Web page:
Though that sounds woo-woo, Rennie didn’t just open the doors and hope people would come buy a luxury product in the middle of a recession. He and his partners began by roasting in Rennie’s garage and selling beans and service locally for two years, making a name for the brand. While preparing the retail space, they opened the back door in the alley three mornings a week and gave away espresso drinks, generating buzz while honing technique with the new machine. By the time Noble opened for business, people were lining up to get in.
“It’s the responsibility of business owners to improve the world in some way,” says Rennie. He knows many of the coffee growers personally and gladly pays higher prices for quality product. “Even in a small way. Even if it’s just with a cup of coffee.”
Friday, March 27, 2015
BY JOE CORTRIGHT
The CRC is a cautionary tale about how we plan for, finance and invest in transportation infrastructure.
Friday, April 17, 2015
PHOTOS BY JASON E. KAPLAN
The 32nd annual CBC attracted a record number of attendees (11,000) to the Oregon Convention Center.
Monday, April 13, 2015
BY GRANT KIRBY | OP-ED CONTRIBUTOR
The mega-shift from technology-driven to data-driven organizations raises questions about Oregon’s workforce preparedness.
Tuesday, March 31, 2015
BY JACOB PALMER | DIGITAL NEWS EDITOR
inDinero, a business that manages back-office accounting for startups and smaller companies, recently announced it would relocate its headquarters from San Francisco to Portland. We talked to CEO Jessica Mah about what drew her to Portland and how she plans to disrupt the traditional CPA model.
Monday, April 27, 2015
BY LINDA BAKER
A longtime technologist and entrepreneur, Dwayne Johnson, 53, is managing partner of PDXO/GlobeThree Ventures, a strategy and business consultancy in Portland.
Thursday, May 14, 2015
BY JASON E. KAPLAN | STAFF PHOTOGRAPHER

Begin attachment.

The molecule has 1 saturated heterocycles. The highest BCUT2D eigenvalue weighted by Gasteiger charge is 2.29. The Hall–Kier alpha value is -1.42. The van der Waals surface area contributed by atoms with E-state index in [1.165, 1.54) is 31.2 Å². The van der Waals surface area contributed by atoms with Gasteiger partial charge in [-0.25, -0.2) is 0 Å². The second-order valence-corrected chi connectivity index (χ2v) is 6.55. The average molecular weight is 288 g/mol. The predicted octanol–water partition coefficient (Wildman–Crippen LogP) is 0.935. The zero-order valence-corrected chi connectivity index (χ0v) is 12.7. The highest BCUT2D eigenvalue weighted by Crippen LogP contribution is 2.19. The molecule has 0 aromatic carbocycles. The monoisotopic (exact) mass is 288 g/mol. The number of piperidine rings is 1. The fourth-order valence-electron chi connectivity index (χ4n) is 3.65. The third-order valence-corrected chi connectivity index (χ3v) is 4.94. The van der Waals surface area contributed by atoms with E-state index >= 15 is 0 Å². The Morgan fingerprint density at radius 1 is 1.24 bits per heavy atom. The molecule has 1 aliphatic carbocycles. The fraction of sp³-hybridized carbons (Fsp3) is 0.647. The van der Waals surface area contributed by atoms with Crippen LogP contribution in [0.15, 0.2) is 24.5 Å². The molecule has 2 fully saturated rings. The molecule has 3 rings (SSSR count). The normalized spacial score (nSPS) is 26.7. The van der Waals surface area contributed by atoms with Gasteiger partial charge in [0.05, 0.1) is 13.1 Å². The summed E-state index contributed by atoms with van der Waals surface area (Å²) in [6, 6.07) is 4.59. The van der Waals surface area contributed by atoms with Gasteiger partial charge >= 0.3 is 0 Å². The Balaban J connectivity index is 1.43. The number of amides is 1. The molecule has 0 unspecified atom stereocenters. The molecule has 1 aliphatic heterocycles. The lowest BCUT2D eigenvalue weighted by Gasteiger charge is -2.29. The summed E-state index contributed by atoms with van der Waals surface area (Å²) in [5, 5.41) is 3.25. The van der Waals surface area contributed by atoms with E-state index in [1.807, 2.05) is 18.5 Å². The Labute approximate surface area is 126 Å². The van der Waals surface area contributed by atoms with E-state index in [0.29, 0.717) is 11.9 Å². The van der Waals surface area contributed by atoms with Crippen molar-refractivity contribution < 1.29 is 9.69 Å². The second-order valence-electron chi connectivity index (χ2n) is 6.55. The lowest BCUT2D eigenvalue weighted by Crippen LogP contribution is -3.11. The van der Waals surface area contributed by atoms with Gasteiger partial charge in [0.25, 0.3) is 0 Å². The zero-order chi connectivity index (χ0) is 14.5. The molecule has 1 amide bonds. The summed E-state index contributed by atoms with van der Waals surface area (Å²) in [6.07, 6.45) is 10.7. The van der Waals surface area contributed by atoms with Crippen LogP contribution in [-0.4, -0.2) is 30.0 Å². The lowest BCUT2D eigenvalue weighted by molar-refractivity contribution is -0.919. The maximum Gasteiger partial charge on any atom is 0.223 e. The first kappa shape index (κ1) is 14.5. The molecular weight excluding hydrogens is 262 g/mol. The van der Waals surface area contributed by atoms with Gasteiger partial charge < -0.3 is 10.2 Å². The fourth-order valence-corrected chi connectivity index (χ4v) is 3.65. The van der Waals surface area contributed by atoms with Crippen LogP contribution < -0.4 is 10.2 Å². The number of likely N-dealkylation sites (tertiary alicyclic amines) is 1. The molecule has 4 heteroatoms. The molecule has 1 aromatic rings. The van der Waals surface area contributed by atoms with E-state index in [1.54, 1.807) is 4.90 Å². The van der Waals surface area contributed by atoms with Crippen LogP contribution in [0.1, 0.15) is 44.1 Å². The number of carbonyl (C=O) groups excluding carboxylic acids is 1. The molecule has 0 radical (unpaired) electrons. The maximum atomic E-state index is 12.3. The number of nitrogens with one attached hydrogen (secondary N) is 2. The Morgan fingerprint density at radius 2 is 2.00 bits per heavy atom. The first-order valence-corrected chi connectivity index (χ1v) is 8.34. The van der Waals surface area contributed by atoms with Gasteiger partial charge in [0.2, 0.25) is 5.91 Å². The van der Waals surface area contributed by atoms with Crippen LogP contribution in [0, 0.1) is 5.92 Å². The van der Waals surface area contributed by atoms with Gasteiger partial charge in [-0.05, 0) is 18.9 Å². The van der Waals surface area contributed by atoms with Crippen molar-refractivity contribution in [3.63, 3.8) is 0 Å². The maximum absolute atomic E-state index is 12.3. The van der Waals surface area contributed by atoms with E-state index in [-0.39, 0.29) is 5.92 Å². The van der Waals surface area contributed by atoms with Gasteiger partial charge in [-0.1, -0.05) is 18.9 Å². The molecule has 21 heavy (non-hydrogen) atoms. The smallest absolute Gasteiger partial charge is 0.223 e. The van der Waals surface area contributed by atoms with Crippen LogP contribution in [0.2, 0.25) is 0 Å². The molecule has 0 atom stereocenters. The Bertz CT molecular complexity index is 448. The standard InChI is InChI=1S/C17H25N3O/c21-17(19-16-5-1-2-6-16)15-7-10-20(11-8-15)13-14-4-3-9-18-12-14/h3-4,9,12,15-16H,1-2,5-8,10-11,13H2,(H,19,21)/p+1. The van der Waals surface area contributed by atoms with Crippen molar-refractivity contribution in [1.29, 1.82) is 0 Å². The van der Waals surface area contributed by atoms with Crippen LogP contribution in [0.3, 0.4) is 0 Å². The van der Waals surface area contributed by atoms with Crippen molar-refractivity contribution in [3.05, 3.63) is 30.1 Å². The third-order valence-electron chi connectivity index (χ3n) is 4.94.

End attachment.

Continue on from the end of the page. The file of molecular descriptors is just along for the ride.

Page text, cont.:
There are more than 160 farmers markets in Oregon, contributing an estimated $50 million in sales, according to the Oregon Farmers Markets Association. We checked in on the Forest Grove market, which for several years has brought local produce and food vendors to Main Street in the center of town.
Friday, March 27, 2015
BY COURTNEY SHERWOOD | Photos by Jason E. Kaplan
Pacific Seafood, one of the world’s largest processors, is rebranding as a more transparent and consumer-friendly operation. A controversial CEO and monopoly accusations from coastal fishermen complicate the tale.
|The Good Hacker|
|It's a Man's Man's Man's World|
|Short Shrift:The threat of just-in-time scheduling|
|Downtime with the director of Barley's Angels|
|Fighting Fire With Fire|
|Shades of Gray|
|Man for All Seasons|
|How to court millennials|
|Wal-Mart wants meat suppliers to improve treatment of animals|
|Scandal negatively impacts Tom Brady's endorsement value|
|John Kerry pushes TPP in Seattle speech|
|Big banks hit with $2.5B fine|
|Six Chinese nationals allegedly stole trade secrets|
|Lane Bryant owner to buy Ann Taylor, Loft|
New conference aims to solve challenges, quell fears amid regulatory changes.
Tourism marketing supports entrepreneurship by attracting visitors to all corners of the state.
Beaverton firm's business intelligence platform rivals that of industry heavyweights.
The Oregon Entrepreneurs Network (OEN) will be presenting its third annual Entrepreneurial Summit on Friday, June 5 at Castaway in Portland, Oregon.
On June 13th Mayor Charlie Hales will attend nonprofit organization Dream Change’s inaugural Love Summit and will introduce one of its keynote speakers, Dan Wieden of Wieden+Kennedy advertising agency.
34 spots for food, 17 places to sip, and 7 sites to choose a brew beckon visitors.